The Caucasus invoiced Georgia, Armenia, and Azerbaijan. This region is known for having beautiful alpine landscapes, include Mount Elbrus, the highest mountain peak in Europe. Similar to the Balkans, the Caucasus are home to a culturally and linguistically diverse population, and sits at the crossroad of Christianity and Islam. The region has been characterized by ethnic conflict that continue to be significant in the long term, but no longer affect day to day life as much as they once did.
The Iberian Peninsula
Iberian countries include Andorra, Gibraltar, Portugal and Spain. The largest of the four, Spain, is the only European country to share a border with Africa. Spain is a parliamentary democracy and constitutional monarchy. Spanish culture is strongly shaped by its strong historical ties to Catholicism and its Roman heritage, as well as the cultures of foreign invaders. Portugal was a major player in the colonial explorations of the 15th and 16th century, and established the first global empire. This empire came to a final end in 1999, when the island of Macau was handed over to China. Portugal is now has a semi-presidential republic government. Andorra is a small nation, but linguistically diverse. Inhabitants speak Catalan, Spanish, Portuguese, and French. Gibraltar is a small British Overseas Territory on the southern tip of the Iberian peninsula. Spain has a claim on the territory, but Gibraltarians have rejected Spanish proposals of Severity and, since 2006, over their own affairs.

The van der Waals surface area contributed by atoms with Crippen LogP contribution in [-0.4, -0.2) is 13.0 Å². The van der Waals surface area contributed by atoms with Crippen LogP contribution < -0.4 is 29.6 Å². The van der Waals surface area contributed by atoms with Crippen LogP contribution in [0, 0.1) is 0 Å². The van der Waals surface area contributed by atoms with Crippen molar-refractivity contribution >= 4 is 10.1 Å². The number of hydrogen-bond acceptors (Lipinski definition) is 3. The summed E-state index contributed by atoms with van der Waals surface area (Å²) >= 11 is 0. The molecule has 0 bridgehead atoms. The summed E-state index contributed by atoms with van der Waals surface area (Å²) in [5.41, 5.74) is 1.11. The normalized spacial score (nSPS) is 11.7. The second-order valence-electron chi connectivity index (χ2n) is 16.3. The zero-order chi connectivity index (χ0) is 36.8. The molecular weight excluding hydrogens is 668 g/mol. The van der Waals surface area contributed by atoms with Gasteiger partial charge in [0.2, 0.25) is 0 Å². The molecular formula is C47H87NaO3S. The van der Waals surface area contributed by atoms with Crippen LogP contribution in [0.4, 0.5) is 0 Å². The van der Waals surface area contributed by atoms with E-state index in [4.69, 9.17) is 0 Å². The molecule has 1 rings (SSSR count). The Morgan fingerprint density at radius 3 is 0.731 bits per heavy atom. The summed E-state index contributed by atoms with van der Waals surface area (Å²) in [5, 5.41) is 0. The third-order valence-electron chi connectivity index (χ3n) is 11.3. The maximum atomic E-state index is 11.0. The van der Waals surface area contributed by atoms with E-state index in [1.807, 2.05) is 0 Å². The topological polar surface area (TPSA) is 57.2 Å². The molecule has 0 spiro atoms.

Italy, Malta, San Marino, and the Vatican City
Italy is a unitary parliamentary republic with the fourth most popular territory in the European Union. Like Spain, Italy is heavily influenced by it’s latin roots and historical ties to Catholicism. Like France, Italy has rich culinary and artistic traditions that continue to draw steady crowds of tourists.
Malta is a small island country in the Mediterranean Sea. Inhabitation on Malta goes back to the Neolithic Era. Several invaders have invaded and held the island due to its strategic importance as a naval base. Malta has a long history as a Christian nation, and is popular as a tourist destination because of its warm climate, and historical monuments.
San Marina is a small state surrounded by Italy that claims to be the oldest constitutional republic.